TN 1 (05-08)

PS 09905.002 Atlanta Region

A. PS 08-111 In-Kind Support and Maintenance, Proposed Attorney Letter to Supplemental Security Income Claimants

DATE: July 12, 2007


This opinion addresses an attorney’s request for the Social Security Administration (SSA) to approve language used in a letter that instructs his Supplemental Security Income (SSI) clients on the information needed by SSA to establish a valid loan agreement.

The Social Security Administration does not provide legal advice; but would provide the attorney with the Program Operations Manual System (POMS) section used when determining whether or not allegations of a loan agreement is a bona fide loan of in-kind support and maintenance.


Question Presented

You asked us to review a letter, which a claimants' attorney drafted, concerning the issue of possible one-third reduction of Supplemental Security Income (SSI) due to in-kind support and maintenance. The attorney is seeking Agency approval of the letter's language that instructs his SSI claimant-clients on what information they should provide the Agency to establish the existence of loan agreements for support and maintenance.


We do not believe that the Agency should be providing the attorney with legal advice on this issue. At most, the Agency should refer the attorney to the relevant sections in the Program Operations Manual System (POMS) that the Agency uses when determining whether an alleged loan agreement constitutes a bona fide loan of in-kind support and maintenance.


SSI benefits are authorized by Title XVI of the Act and are funded by general tax revenues. See Social Security Handbook, § 2100 (14th ed. 2001). The SSI Program is a general public assistance measure providing an additional resource to the aged, blind, and disabled to assure that their income does not fall below the poverty line. See 20 C.F.R. § 416.110. Eligibility for SSI is based upon proof of indigence and disability. See 42 U.S.C. §§ 1382(a), 1382c(a)(3)(A)-(C). An SSI recipient is paid a flat monthly benefit, but that monthly benefit is reduced by the amount of non-excludable "income" which the recipient receives. See 42 U.S.C. § 1382(b). Under the applicable regulations, loans are not income. See 20 C.F.R. § 416.1103(f). For purposes of determining SSI benefits, "income" may include, however, "support and maintenance furnished in cash or in kind." See 42 U.S.C. § 1382(a)(2)(A), 1382a(a)(2); 20 C.F.R. §§ 416.1102, 416.1104, 416.1120, 416.1121(h). In this context, "[i]n-kind income is not cash, but is actually food, clothing, or shelter, or something [the recipient] can use to get one of these." 20 C.F.R. § 1102. In-kind income which is derived from someone else's payment of a recipient's food, clothing, or shelter is also referred to as in-kind support and maintenance. See 20 C.F.R. § 416.1130(b).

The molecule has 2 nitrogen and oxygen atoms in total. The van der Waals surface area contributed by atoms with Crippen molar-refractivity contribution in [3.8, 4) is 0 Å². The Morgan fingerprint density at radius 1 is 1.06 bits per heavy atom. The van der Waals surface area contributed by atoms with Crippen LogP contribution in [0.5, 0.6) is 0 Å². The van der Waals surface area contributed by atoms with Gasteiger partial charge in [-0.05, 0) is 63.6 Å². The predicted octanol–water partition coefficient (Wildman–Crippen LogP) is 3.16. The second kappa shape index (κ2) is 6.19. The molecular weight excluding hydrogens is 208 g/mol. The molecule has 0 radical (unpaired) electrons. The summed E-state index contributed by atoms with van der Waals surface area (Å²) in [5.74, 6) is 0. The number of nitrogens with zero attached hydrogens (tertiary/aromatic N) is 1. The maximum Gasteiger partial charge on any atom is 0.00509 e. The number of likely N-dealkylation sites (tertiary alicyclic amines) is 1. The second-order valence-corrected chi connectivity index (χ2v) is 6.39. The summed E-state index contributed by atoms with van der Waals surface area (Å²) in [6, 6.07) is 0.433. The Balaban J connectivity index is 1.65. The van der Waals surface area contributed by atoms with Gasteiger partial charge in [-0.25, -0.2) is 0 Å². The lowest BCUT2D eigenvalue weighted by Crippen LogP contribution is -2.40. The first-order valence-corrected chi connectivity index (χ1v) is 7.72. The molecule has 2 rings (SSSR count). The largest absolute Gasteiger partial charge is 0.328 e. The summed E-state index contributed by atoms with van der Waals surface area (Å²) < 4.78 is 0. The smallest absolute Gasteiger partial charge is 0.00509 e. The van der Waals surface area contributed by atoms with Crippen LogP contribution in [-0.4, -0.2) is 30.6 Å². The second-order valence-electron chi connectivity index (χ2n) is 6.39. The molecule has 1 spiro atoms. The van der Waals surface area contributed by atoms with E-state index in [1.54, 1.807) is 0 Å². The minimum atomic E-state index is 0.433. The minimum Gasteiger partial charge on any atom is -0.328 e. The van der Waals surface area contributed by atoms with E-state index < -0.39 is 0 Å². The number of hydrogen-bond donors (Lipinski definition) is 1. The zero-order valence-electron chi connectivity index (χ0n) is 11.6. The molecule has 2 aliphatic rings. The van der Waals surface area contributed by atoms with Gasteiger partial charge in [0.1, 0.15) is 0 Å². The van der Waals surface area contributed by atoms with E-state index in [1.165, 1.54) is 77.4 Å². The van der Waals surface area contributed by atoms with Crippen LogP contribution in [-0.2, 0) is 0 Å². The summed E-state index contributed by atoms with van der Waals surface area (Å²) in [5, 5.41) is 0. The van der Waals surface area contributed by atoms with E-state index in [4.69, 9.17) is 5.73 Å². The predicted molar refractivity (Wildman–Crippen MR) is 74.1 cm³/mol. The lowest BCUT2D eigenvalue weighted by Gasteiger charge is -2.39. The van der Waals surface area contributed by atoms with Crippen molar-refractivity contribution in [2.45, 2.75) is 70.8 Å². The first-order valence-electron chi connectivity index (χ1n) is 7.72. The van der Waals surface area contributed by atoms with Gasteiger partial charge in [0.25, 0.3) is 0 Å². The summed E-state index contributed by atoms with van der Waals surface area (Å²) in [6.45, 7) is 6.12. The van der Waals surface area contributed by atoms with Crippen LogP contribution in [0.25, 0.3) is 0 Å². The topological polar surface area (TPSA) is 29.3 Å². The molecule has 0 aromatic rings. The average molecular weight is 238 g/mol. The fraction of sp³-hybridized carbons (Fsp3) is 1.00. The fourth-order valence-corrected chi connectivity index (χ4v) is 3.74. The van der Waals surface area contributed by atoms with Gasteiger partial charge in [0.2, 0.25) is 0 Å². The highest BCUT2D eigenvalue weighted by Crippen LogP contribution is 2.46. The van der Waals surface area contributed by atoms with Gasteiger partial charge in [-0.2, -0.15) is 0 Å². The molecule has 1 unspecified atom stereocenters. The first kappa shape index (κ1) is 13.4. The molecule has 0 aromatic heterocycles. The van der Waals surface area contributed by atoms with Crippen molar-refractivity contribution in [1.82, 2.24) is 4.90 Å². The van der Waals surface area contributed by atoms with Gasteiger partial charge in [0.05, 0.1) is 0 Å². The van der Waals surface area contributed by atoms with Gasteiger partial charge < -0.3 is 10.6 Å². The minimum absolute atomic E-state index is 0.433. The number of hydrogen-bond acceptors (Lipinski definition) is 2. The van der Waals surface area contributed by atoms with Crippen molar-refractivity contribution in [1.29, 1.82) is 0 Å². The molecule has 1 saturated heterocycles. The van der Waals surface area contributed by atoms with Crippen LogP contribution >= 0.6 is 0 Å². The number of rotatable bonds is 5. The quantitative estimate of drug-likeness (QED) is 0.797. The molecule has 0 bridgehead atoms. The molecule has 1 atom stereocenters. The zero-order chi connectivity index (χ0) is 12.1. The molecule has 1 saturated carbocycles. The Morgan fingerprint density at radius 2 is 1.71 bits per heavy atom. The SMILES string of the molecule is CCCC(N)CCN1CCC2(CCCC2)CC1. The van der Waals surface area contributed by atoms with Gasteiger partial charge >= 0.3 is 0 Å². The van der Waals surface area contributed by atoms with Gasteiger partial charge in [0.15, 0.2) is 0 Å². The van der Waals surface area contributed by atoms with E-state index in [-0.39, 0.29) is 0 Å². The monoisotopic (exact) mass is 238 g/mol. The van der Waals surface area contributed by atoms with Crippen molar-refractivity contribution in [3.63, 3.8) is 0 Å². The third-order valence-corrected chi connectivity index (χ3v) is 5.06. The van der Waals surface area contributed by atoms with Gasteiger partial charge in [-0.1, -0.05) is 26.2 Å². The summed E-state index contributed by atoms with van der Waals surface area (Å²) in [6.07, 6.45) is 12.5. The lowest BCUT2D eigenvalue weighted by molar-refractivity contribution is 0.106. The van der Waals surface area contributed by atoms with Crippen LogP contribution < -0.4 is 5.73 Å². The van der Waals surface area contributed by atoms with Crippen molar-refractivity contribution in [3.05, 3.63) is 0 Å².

The fixed amount an SSI recipient receives in benefits is "reduced by the amount of income" to the SSI recipient. See 42 U.S.C. § 1382(b)(1). When an SSI recipient lives in the household of another person who provides both food and shelter, in-kind income is valued at one-third of the recipient's federal benefit rate, regardless of its actual value. See 20 C.F.R. § 416.1131 (describing the "one-third reduction rule"). Thus the SSI recipient is subject to a one-third reduction in SSI benefits. See 20 C.F.R. § 416.1131(a). If, however, the support and maintenance received in-kind was a loan, it is not considered income and the one-third reduction does not apply. See 20 C.F.R. § 416.1103(f).

The text of the attorney-drafted letter essentially encourages his clients to report to the Agency that a family member or friend provided them with support under an agreement to repay the person providing the support. The letter also informs the clients that the Agency will require a signed agreement documenting the loan. While the attorney is free to give this advice to his clients, the Agency should not be blessing the attorney's advice on this issue, which historically has been an area of high-abuse with SSI recipients. Moreover, the POMS indicates that the Agency should individually evaluate any allegation of a loan of in-kind support and maintenance, using five factors to determine whether or not the loan is bona fide. See POMS SI 00835.482 (Loans of In-Kind Support and Maintenance); see also POMS SI 01120.220 (Cash Loans). Specifically, the Agency looks at: whether the loan is enforceable under State law; whether a loan agreement exists at the time of the transaction; whether the loan agreement acknowledges an obligation to repay (that is, whether the person is requ